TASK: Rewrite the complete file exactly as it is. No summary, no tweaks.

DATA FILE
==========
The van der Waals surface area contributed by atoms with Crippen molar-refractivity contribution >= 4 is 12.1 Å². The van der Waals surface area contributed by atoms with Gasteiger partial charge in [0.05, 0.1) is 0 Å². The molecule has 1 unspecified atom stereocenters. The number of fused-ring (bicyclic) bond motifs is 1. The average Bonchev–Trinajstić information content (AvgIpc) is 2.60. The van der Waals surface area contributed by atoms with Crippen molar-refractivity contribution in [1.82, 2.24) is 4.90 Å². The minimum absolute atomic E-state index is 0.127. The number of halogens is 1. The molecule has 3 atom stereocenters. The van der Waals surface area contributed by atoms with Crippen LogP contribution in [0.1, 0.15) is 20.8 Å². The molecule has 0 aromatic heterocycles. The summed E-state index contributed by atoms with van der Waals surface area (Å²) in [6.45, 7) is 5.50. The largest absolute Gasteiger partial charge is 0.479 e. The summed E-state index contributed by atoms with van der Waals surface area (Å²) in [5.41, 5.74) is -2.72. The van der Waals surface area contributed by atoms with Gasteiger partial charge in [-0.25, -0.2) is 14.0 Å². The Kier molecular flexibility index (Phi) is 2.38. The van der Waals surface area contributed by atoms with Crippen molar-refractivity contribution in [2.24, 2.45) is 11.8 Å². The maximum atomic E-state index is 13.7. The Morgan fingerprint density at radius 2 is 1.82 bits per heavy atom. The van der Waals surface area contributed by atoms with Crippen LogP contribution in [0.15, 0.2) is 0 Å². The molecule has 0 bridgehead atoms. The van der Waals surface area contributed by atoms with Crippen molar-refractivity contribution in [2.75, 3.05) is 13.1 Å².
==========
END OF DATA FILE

The van der Waals surface area contributed by atoms with Crippen molar-refractivity contribution >= 4 is 12.1 Å². The van der Waals surface area contributed by atoms with Gasteiger partial charge in [0.05, 0.1) is 0 Å². The molecule has 1 unspecified atom stereocenters. The number of fused-ring (bicyclic) bond motifs is 1. The average Bonchev–Trinajstić information content (AvgIpc) is 2.60. The van der Waals surface area contributed by atoms with Crippen molar-refractivity contribution in [1.82, 2.24) is 4.90 Å². The minimum absolute atomic E-state index is 0.127. The number of halogens is 1. The molecule has 3 atom stereocenters. The van der Waals surface area contributed by atoms with Crippen LogP contribution in [0.1, 0.15) is 20.8 Å². The molecule has 0 aromatic heterocycles. The summed E-state index contributed by atoms with van der Waals surface area (Å²) in [6.45, 7) is 5.50. The largest absolute Gasteiger partial charge is 0.479 e. The summed E-state index contributed by atoms with van der Waals surface area (Å²) in [5.41, 5.74) is -2.72. The van der Waals surface area contributed by atoms with Gasteiger partial charge in [-0.25, -0.2) is 14.0 Å². The Kier molecular flexibility index (Phi) is 2.38. The van der Waals surface area contributed by atoms with Crippen molar-refractivity contribution in [2.24, 2.45) is 11.8 Å². The maximum atomic E-state index is 13.7. The Morgan fingerprint density at radius 2 is 1.82 bits per heavy atom. The van der Waals surface area contributed by atoms with Crippen LogP contribution in [0.15, 0.2) is 0 Å². The molecule has 0 bridgehead atoms. The van der Waals surface area contributed by atoms with Crippen molar-refractivity contribution in [2.75, 3.05) is 13.1 Å².